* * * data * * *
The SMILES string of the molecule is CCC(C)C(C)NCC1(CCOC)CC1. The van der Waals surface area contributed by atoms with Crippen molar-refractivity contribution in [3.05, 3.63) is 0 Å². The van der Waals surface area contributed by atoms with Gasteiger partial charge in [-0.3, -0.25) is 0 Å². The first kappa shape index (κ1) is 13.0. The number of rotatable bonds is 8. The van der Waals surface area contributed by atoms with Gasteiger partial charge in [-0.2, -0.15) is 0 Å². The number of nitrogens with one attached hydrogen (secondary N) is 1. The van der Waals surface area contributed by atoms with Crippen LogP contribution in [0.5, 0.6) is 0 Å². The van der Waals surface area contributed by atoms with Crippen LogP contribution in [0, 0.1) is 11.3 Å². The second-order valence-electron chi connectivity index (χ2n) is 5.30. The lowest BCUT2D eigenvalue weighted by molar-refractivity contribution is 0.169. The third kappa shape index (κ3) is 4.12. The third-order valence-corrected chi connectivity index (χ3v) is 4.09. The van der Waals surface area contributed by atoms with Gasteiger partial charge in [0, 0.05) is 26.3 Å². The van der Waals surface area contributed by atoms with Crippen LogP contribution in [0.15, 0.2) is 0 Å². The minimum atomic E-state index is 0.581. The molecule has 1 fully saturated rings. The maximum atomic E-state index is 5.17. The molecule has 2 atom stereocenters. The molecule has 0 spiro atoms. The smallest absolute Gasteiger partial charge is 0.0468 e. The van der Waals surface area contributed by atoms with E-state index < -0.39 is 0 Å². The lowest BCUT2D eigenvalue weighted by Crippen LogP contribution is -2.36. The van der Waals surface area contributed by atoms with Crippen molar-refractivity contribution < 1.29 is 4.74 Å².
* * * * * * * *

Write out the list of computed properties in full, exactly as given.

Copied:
The SMILES string of the molecule is CCC(C)C(C)NCC1(CCOC)CC1. The van der Waals surface area contributed by atoms with Crippen molar-refractivity contribution in [3.05, 3.63) is 0 Å². The van der Waals surface area contributed by atoms with Gasteiger partial charge in [-0.3, -0.25) is 0 Å². The first kappa shape index (κ1) is 13.0. The number of rotatable bonds is 8. The van der Waals surface area contributed by atoms with Gasteiger partial charge in [-0.2, -0.15) is 0 Å². The number of nitrogens with one attached hydrogen (secondary N) is 1. The van der Waals surface area contributed by atoms with Crippen LogP contribution in [0.5, 0.6) is 0 Å². The van der Waals surface area contributed by atoms with Crippen LogP contribution in [0, 0.1) is 11.3 Å². The second-order valence-electron chi connectivity index (χ2n) is 5.30. The lowest BCUT2D eigenvalue weighted by molar-refractivity contribution is 0.169. The third kappa shape index (κ3) is 4.12. The third-order valence-corrected chi connectivity index (χ3v) is 4.09. The van der Waals surface area contributed by atoms with Gasteiger partial charge in [0, 0.05) is 26.3 Å². The van der Waals surface area contributed by atoms with Crippen LogP contribution in [0.15, 0.2) is 0 Å². The minimum atomic E-state index is 0.581. The molecule has 1 fully saturated rings. The maximum atomic E-state index is 5.17. The molecule has 2 atom stereocenters. The molecule has 0 spiro atoms. The smallest absolute Gasteiger partial charge is 0.0468 e. The van der Waals surface area contributed by atoms with E-state index < -0.39 is 0 Å². The lowest BCUT2D eigenvalue weighted by Crippen LogP contribution is -2.36. The van der Waals surface area contributed by atoms with Crippen molar-refractivity contribution < 1.29 is 4.74 Å².